Posted by: jim stasheff on October 22, 2008 2:27 PM | Permalink | Reply to this

Re: Lou Kauffman and the Arrow Polynomial; Re: Categorification in New Scientist

This is a bit late, considering the new post on categorification, but this was my reply by email at the time, which I was asked to make public:

Hi Jim,

here are some of my own thoughts - they may not be fully informed.

there are two apparently different meanings to categorification these days: Baez-Dolan and one as used by knot theorists. I suspect they are not all that different, but have a different flavour.

Knot theorists say categorification when they replace the usual knot invariants (polynomials) with collections of vector spaces, much in the vein of when E. Noether replaced betti numbers with abelian groups. Then the polynomial is the Poincare series of some appropriate graded space.

Baez-Dolan categorification is the one which most often appears at the Cafe - replacing things with categories.



I was I think a bit misleading - I didn’t mean to imply there are two different sorts of categorification, but that they are only apparently different. See John’s new post linked to above for details.

Posted by: David Roberts on October 24, 2008 2:32 AM | Permalink | Reply to this

Re: Lou Kauffman and the Arrow Polynomial; Re: Categorification in New Scientist

Thanks for posting this comment publicly. You knew or suspected that that the difference between ‘Khovanov’ and ‘Baez–Dolan’ categorification is only apparent — but a lot of people don’t, especially young folks working on knot homology who haven’t had time to step back and consider how widespread categorification actually is. So, I used your comment as an excuse for a quick post.

There should really be a bigger Wikipedia article on this subject: as ‘categorification’ sweeps the mathematical landscape, more and more people will wonder what it means.

Posted by: John Baez on October 24, 2008 3:47 AM | Permalink | Reply to this

Re: Lou Kauffman and the Arrow Polynomial; Re: Categorification in New Scientist

Jonathan wrote, speaking of Kauffman’s latest paper on virtual knots:

How does this fit the story’s big picture? Louis H. Kauffman is an amazing thinker and writer!

I met Kauffman in Lisbon this summer, and over dinner attempted to extract a category-theoretic account of the ‘deep inner meaning’ of virtual knot theory. He helped me understand it much better… but Kauffman is not a category theorist at heart, so what follows is my own version of the ‘deep inner meaning’, for which he is not to blame.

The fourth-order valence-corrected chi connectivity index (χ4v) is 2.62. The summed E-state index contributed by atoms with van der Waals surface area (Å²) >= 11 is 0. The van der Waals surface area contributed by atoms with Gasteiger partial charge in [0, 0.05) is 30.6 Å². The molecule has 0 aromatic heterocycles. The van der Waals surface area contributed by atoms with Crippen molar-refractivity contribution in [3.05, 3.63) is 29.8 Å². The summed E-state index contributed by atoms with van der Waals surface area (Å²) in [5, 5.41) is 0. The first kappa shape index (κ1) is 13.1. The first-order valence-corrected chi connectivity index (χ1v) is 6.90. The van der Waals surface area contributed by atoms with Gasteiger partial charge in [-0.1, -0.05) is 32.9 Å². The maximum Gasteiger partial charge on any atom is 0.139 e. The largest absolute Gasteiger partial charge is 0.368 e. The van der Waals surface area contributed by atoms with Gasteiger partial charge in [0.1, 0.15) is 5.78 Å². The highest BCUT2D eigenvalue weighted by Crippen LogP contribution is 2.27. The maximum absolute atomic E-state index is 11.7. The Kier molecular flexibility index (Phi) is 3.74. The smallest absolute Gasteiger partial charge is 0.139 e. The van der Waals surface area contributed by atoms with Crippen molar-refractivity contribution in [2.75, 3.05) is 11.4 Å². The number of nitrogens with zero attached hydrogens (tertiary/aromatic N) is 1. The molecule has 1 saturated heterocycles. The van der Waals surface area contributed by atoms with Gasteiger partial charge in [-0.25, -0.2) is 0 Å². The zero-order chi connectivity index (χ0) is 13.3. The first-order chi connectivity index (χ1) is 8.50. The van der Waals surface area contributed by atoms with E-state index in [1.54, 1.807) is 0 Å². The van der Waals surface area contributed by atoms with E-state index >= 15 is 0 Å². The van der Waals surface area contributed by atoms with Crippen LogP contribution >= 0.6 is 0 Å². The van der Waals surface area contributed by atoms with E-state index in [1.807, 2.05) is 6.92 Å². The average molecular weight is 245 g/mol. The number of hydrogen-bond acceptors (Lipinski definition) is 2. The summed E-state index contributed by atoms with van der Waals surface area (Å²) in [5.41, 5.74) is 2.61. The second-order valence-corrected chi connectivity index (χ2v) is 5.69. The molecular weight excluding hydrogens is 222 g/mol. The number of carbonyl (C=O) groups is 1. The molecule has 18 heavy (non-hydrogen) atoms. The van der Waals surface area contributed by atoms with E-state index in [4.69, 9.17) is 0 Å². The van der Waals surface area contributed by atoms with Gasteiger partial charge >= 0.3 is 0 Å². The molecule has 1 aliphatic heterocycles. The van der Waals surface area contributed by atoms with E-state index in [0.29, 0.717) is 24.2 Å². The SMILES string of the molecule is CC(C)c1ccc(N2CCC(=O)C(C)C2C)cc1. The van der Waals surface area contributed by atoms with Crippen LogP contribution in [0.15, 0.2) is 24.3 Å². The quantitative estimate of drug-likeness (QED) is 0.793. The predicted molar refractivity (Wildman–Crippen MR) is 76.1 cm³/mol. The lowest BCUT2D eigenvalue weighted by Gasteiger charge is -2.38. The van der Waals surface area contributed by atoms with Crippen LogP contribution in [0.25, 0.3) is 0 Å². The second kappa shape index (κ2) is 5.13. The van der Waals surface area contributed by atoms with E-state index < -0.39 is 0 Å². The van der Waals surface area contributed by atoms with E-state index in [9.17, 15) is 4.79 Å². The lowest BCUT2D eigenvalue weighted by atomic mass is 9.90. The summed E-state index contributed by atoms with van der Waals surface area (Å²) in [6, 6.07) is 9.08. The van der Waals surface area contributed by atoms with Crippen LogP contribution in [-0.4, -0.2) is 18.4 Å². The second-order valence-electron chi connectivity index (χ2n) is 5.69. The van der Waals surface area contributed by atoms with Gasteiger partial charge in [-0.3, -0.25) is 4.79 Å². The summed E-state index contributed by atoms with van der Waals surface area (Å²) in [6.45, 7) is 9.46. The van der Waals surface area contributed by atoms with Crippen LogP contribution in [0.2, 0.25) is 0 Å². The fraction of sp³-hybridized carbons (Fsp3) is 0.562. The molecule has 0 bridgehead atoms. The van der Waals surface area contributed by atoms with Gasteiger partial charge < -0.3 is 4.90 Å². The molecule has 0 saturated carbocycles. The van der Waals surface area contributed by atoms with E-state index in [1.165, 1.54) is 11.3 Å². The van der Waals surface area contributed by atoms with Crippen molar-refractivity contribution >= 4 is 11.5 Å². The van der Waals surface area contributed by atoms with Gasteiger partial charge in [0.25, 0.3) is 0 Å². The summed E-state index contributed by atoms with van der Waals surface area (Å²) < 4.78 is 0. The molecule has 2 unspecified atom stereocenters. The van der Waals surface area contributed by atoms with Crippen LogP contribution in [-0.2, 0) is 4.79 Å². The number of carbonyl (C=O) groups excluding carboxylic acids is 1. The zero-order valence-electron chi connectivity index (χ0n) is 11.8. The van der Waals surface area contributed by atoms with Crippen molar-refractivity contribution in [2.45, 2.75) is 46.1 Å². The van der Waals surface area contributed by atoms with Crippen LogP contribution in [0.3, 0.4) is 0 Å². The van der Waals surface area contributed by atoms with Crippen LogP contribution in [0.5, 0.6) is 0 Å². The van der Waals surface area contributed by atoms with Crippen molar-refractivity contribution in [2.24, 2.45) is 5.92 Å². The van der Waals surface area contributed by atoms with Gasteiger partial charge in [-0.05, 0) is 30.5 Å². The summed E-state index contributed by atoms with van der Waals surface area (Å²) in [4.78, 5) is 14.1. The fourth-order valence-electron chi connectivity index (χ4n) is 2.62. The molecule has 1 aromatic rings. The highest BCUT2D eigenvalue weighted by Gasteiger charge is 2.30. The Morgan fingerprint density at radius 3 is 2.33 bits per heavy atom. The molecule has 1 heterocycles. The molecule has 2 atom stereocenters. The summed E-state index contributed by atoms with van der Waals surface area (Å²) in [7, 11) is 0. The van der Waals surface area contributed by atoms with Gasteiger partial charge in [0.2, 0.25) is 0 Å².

(I wrote a bit about this in my diary. I was planning to discuss it in This Week’s Finds, but haven’t gotten around to it yet. So, here goes.)

Abstractly, virtual knot theory is the study of the free symmetric monoidal category with duals on one object equipped X with a morphism R:XXXXR: X \otimes X \to X \otimes X that satisfies the Yang–Baxter equation. (In physics jargon, we call such a morphism an ‘R-matrix’.) This gives our category a braiding in addition to the original symmetric braiding. We draw the new braiding as a crossing, and the original symmetric one as a ‘virtual crossing’, marked by a circle below:

These are the Reidemeister moves in virtual knot theory. The moves at left are the usual Reidemeister moves, while those at right concern the ‘virtual crossing’, and those at the bottom involve both kinds of crossing.

This sort of structure arises a lot in the theory of quantum groups, where besides the usual symmetric braiding in the category of vector spaces we also get another nonsymmetric braiding.

There’s also a fascinating interpretation of virtual knot theory in terms of knots drawn on compact 2-manifolds, where the virtual crossing is a crossing that involves one strand going over a ‘handle’ — or more picturesquely, ducking into a ‘wormhole’. Greg Kuperberg has proved a nice theorem about this interpretation.

I would like someday to understand his theorem in terms of the ‘free symmetric monoidal category with duals on a solution of the Yang–Baxter equation’. Why does this category know about compact 2-manifolds?

Posted by: John Baez on October 24, 2008 4:18 AM | Permalink | Reply to this